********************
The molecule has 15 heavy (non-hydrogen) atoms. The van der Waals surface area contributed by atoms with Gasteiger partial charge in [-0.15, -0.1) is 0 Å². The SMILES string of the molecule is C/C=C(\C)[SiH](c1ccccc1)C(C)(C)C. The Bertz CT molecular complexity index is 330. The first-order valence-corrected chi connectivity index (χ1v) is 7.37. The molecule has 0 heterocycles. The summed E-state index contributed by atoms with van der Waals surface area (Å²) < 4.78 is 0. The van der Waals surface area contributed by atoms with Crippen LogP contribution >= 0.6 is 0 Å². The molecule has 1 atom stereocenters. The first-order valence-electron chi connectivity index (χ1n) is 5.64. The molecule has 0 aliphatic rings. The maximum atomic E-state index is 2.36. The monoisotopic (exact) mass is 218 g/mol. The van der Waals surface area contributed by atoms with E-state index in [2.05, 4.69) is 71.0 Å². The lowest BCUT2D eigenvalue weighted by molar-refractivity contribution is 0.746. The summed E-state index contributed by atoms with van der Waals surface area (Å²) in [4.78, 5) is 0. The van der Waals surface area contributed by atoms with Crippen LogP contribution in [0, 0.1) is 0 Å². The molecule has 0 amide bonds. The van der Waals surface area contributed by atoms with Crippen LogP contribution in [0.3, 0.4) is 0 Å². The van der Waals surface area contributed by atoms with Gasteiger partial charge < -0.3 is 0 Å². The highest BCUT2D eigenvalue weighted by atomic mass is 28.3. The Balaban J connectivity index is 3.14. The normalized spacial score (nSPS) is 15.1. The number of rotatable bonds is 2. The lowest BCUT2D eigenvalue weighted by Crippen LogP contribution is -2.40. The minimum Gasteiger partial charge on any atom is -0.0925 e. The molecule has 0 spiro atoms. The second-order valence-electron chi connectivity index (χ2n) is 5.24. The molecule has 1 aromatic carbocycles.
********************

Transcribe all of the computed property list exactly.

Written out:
The molecule has 15 heavy (non-hydrogen) atoms. The van der Waals surface area contributed by atoms with Gasteiger partial charge in [-0.15, -0.1) is 0 Å². The SMILES string of the molecule is C/C=C(\C)[SiH](c1ccccc1)C(C)(C)C. The Bertz CT molecular complexity index is 330. The first-order valence-corrected chi connectivity index (χ1v) is 7.37. The molecule has 0 heterocycles. The summed E-state index contributed by atoms with van der Waals surface area (Å²) < 4.78 is 0. The van der Waals surface area contributed by atoms with Crippen LogP contribution >= 0.6 is 0 Å². The molecule has 1 atom stereocenters. The first-order valence-electron chi connectivity index (χ1n) is 5.64. The molecule has 0 aliphatic rings. The maximum atomic E-state index is 2.36. The monoisotopic (exact) mass is 218 g/mol. The van der Waals surface area contributed by atoms with E-state index in [2.05, 4.69) is 71.0 Å². The lowest BCUT2D eigenvalue weighted by molar-refractivity contribution is 0.746. The summed E-state index contributed by atoms with van der Waals surface area (Å²) in [4.78, 5) is 0. The van der Waals surface area contributed by atoms with Crippen LogP contribution in [0, 0.1) is 0 Å². The molecule has 0 amide bonds. The van der Waals surface area contributed by atoms with Crippen LogP contribution in [0.3, 0.4) is 0 Å². The van der Waals surface area contributed by atoms with Gasteiger partial charge < -0.3 is 0 Å². The highest BCUT2D eigenvalue weighted by atomic mass is 28.3. The Balaban J connectivity index is 3.14. The normalized spacial score (nSPS) is 15.1. The number of rotatable bonds is 2. The lowest BCUT2D eigenvalue weighted by Crippen LogP contribution is -2.40. The minimum Gasteiger partial charge on any atom is -0.0925 e. The molecule has 0 spiro atoms. The second-order valence-electron chi connectivity index (χ2n) is 5.24. The molecule has 1 aromatic carbocycles.